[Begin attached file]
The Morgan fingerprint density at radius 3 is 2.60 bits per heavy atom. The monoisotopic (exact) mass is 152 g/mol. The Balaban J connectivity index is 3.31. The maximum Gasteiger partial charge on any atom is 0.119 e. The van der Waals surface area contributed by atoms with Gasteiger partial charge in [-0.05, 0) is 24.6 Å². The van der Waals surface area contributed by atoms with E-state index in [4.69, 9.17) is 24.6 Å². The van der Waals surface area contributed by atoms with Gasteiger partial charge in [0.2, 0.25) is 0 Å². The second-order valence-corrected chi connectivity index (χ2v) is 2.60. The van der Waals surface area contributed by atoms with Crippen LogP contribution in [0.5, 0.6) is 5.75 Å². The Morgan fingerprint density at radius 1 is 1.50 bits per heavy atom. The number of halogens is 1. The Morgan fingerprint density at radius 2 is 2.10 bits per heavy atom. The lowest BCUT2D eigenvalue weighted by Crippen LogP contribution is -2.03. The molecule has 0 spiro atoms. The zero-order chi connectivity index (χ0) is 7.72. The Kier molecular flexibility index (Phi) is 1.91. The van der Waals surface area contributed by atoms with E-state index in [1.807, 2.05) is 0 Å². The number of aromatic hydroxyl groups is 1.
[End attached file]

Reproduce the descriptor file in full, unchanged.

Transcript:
The Morgan fingerprint density at radius 3 is 2.60 bits per heavy atom. The monoisotopic (exact) mass is 152 g/mol. The Balaban J connectivity index is 3.31. The maximum Gasteiger partial charge on any atom is 0.119 e. The van der Waals surface area contributed by atoms with Gasteiger partial charge in [-0.05, 0) is 24.6 Å². The van der Waals surface area contributed by atoms with E-state index in [4.69, 9.17) is 24.6 Å². The van der Waals surface area contributed by atoms with Gasteiger partial charge in [0.2, 0.25) is 0 Å². The second-order valence-corrected chi connectivity index (χ2v) is 2.60. The van der Waals surface area contributed by atoms with Crippen LogP contribution in [0.5, 0.6) is 5.75 Å². The Morgan fingerprint density at radius 1 is 1.50 bits per heavy atom. The number of halogens is 1. The Morgan fingerprint density at radius 2 is 2.10 bits per heavy atom. The lowest BCUT2D eigenvalue weighted by Crippen LogP contribution is -2.03. The molecule has 0 spiro atoms. The zero-order chi connectivity index (χ0) is 7.72. The Kier molecular flexibility index (Phi) is 1.91. The van der Waals surface area contributed by atoms with E-state index in [1.807, 2.05) is 0 Å². The number of aromatic hydroxyl groups is 1.